But I do have to point out what a disappointment The Thursday Club entailed for me. Seduced by imagery presented with a radical tilt, I went to the premiere with the hopes of fuel for my dissenting ambitions, although quite to the contrary: I found the film sidestepping a lot of the issues that were at play then and are even more relevant in these times.
Spearheading the bulk of commentary in the film was a plethora of retired officers from the Oakland Police Department who had been on duty in these tumultuous times, and throughout the film effectively propagated a message of justification for the use of police brutality against civic organizations confronting the government policies that had resulted in more than three million deaths.
As well, the retired officer’s account of the activities of the Black Panther Party in Oakland is little more than an attempt to whitewash the vicious, racist war that had been/is being waged against Oakland’s impoverished and exploited sectors by the Oakland Police Department. Don’t let the accounts of cute old men recollecting from their La-Z-Boys attest to the atrocities of police departments from across the US during the Vietnam War era. As we see the authoritarian mobilizations like those at the Free Trade Association of the Americas demonstrations in Miami or the Republican National Convention in New York City where a rigid, unyielding force was unleashed to crush the presence of social justice representatives at these conventions, it becomes increasingly more important for a clear representation of police forces in these situations. And as much as the officers in the film attested “we were just doing our job” or “we were just following orders” from their “hierarchy” to maintain “the status quo,” they aren’t acting in the name of justice and the people in the communities where they work and which they had also made references to in regards to police duty.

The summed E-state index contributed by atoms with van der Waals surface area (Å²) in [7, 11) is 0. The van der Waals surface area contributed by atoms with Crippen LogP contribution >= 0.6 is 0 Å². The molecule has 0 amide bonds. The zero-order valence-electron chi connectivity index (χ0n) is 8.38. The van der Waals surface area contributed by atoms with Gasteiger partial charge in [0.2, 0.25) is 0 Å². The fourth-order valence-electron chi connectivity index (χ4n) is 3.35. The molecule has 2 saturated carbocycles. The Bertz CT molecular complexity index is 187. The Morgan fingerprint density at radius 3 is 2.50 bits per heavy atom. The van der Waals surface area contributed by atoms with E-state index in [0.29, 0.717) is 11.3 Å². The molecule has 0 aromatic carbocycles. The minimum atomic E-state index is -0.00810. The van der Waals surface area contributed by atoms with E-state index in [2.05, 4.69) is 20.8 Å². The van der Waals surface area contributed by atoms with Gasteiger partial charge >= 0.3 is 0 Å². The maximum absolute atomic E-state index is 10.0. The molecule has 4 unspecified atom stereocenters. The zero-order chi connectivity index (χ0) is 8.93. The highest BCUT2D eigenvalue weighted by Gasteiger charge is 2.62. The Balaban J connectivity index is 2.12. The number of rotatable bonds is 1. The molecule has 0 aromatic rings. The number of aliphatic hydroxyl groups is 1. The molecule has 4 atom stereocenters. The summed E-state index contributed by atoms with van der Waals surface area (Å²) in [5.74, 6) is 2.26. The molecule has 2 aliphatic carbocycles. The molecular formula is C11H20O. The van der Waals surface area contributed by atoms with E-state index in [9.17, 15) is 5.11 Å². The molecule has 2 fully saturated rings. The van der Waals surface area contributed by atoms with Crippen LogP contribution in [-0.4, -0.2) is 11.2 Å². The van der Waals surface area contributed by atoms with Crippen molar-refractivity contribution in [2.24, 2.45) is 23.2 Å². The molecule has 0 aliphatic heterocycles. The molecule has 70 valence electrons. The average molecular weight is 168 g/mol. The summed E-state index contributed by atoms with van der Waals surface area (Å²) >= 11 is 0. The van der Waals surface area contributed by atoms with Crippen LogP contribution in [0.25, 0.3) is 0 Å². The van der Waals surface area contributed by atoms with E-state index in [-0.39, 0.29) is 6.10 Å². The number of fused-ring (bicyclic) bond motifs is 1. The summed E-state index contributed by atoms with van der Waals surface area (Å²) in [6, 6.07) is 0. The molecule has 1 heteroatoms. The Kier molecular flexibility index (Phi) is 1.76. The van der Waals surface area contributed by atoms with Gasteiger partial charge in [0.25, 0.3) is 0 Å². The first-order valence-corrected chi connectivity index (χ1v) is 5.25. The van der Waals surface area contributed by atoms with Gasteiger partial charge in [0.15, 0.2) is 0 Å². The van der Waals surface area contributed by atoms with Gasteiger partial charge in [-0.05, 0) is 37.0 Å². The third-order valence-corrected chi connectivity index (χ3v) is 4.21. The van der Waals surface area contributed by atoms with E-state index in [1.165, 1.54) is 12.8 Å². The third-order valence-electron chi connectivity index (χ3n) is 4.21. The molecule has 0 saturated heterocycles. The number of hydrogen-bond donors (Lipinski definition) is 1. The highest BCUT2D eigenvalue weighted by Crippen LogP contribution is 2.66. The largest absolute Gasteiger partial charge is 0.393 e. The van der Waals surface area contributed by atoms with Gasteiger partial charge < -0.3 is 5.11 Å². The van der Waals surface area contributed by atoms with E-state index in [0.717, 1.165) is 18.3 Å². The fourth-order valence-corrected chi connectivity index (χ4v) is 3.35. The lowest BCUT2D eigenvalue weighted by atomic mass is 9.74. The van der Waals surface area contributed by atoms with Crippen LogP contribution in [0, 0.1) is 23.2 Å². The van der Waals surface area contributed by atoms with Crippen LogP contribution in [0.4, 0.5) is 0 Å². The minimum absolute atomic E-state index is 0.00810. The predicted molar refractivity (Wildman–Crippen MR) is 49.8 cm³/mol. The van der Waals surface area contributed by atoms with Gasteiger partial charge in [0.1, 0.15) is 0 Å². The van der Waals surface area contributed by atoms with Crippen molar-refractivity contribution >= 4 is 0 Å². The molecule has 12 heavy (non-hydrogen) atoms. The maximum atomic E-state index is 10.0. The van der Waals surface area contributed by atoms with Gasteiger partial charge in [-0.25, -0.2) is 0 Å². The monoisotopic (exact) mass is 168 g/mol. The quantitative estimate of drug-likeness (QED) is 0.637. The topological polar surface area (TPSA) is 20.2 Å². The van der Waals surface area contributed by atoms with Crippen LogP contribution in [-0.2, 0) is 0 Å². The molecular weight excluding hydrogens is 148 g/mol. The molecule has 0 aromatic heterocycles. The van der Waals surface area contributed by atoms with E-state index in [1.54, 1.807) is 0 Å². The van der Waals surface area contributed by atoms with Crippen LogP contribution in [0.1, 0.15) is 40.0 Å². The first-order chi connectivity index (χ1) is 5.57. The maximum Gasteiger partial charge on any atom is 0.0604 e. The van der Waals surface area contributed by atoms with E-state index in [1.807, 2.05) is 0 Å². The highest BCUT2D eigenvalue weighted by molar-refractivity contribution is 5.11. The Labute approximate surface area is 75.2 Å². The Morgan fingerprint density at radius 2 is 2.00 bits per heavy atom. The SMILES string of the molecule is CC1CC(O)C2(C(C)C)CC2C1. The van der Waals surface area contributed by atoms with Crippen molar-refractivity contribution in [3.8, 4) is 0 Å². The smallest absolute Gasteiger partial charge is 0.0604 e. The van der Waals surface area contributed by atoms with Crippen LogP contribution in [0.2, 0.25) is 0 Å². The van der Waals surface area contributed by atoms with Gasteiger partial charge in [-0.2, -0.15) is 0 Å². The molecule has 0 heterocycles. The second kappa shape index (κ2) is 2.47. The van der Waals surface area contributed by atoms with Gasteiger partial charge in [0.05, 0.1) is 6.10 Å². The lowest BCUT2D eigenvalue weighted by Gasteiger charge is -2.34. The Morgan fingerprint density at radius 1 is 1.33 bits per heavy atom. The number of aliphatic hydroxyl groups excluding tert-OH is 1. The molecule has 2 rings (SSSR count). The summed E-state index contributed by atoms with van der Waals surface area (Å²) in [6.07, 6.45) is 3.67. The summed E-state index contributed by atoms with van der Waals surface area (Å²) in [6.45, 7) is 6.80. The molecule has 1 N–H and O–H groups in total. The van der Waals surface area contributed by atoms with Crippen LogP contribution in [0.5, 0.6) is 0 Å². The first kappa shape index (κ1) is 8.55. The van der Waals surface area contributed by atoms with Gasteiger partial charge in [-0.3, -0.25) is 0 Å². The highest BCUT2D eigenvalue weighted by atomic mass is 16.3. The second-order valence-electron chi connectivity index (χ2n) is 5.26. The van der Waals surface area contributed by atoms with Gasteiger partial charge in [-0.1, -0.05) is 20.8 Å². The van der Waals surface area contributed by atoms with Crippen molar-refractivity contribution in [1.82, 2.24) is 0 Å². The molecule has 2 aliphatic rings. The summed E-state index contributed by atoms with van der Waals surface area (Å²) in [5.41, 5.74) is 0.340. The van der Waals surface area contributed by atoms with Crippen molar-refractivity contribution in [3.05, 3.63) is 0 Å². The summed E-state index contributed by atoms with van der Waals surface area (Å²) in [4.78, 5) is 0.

Although a unique perspective is uncovered on these issues, don’t accept The Thursday Club as a reliable account of these issues that are/were at hand in Oakland and the national/international level as well.
H.B. Halverson, Berkeley